5. Ezawa (Katsuura, Chiba)
Katsuura tantan-men is in a class of its own. Not tantanmen in any sense of the Chinese relative, dandan-mien. Not at all. Katsuura tantan-men is characterized by a shoyu (soy sauce) soup hit with a large amount of rayu spicy oil, and topped with plenty of raw diced onions. The existence of a local tantan-men map is proof that this town is serious about its local style.
Ezawa (Katsuura, Chiba)
4. Kikanbo (Ikebukuro)
One potential issue with Ramen Adventures is that I don't re-post about shops I’ve already been to. So while a shop like Kikanbo is probably in my Top 5 list, the Kikanbo pages are a bit dated. I revisit these shops constantly, but in the interest of keeping things fresh, I don't post. But when they open a new shop across town—now that's another story!
3. Rage (Nishi-Ogikubo)
The latest and greatest ramen shop in Tokyo is by far Rage, out on the Chuo Line in Nishi-Ogikubo. The menu is only two deep: chicken or fish. The shamo-soba is made with Tokyo-raised game fowl. If these chickens aren't fighting in illegal cock fighting rings, they're in your ramen. Definitely an uncommon bird.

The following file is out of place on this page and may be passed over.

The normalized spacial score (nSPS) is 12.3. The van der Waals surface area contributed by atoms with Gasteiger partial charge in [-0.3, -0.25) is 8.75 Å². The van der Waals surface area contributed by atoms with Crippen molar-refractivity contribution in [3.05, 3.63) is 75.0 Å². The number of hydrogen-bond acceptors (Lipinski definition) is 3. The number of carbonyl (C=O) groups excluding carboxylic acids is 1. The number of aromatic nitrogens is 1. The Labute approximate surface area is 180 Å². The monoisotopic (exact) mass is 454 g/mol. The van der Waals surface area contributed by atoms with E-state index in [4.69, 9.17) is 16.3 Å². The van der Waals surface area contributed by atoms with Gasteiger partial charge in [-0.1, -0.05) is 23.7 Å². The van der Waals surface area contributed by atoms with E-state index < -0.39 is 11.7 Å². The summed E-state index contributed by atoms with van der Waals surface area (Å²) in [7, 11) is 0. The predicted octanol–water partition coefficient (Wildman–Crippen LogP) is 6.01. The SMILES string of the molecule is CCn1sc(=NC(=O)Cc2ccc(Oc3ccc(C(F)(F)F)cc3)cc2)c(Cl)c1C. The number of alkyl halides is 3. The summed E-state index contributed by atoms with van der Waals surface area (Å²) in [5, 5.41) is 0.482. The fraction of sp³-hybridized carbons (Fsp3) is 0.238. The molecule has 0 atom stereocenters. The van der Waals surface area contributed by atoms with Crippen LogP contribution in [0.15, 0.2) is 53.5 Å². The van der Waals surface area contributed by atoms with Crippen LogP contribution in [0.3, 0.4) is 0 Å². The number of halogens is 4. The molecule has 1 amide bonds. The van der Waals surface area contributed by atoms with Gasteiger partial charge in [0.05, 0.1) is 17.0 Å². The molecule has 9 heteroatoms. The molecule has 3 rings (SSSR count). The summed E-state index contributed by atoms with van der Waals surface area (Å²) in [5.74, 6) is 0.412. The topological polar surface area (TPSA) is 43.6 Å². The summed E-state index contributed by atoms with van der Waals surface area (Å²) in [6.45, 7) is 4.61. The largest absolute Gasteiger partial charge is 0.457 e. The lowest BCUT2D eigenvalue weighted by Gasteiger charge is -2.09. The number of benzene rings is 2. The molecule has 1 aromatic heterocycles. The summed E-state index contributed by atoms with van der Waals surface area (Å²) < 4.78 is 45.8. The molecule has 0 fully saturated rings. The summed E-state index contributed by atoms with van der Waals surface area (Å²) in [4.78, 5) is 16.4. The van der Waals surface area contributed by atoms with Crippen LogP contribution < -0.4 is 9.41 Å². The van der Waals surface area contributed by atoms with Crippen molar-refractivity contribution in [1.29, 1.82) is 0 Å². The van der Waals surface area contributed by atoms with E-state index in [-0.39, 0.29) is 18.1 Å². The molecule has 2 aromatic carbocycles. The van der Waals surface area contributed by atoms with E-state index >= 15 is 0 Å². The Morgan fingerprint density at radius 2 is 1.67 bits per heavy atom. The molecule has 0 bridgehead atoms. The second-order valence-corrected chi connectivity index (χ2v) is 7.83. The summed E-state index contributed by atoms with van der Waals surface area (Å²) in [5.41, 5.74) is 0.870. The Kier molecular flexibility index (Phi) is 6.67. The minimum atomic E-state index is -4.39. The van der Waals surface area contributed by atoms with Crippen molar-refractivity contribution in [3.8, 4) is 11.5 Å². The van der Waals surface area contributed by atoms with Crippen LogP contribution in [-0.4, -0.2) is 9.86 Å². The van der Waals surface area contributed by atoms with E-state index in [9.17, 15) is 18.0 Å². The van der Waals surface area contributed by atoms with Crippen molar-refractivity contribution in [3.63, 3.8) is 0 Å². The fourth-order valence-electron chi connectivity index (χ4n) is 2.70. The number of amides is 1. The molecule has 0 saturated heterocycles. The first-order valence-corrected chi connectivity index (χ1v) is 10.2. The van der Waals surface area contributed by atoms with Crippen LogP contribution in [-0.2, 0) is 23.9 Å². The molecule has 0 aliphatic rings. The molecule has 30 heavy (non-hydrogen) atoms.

2. Chiranai Sakura (Okachimachi)
Finding great ramen on Tokyo's east side is akin to finding a diamond in the rough. This part of town can be dirty and confusing, and the presence to too many salarymen means the food can be rather generic. The shops are mostly famous joints that have sold out and become boring chains (Tetsu, Nantsutei, Nakamoto)—except for one.
Chiranai Sakura (Okachimachi)
1. Jump (Kasukabe, Saitama)
Warning: If the above image doesn't look amazing, stop reading now.
Jump (Kasukabe, Saitama)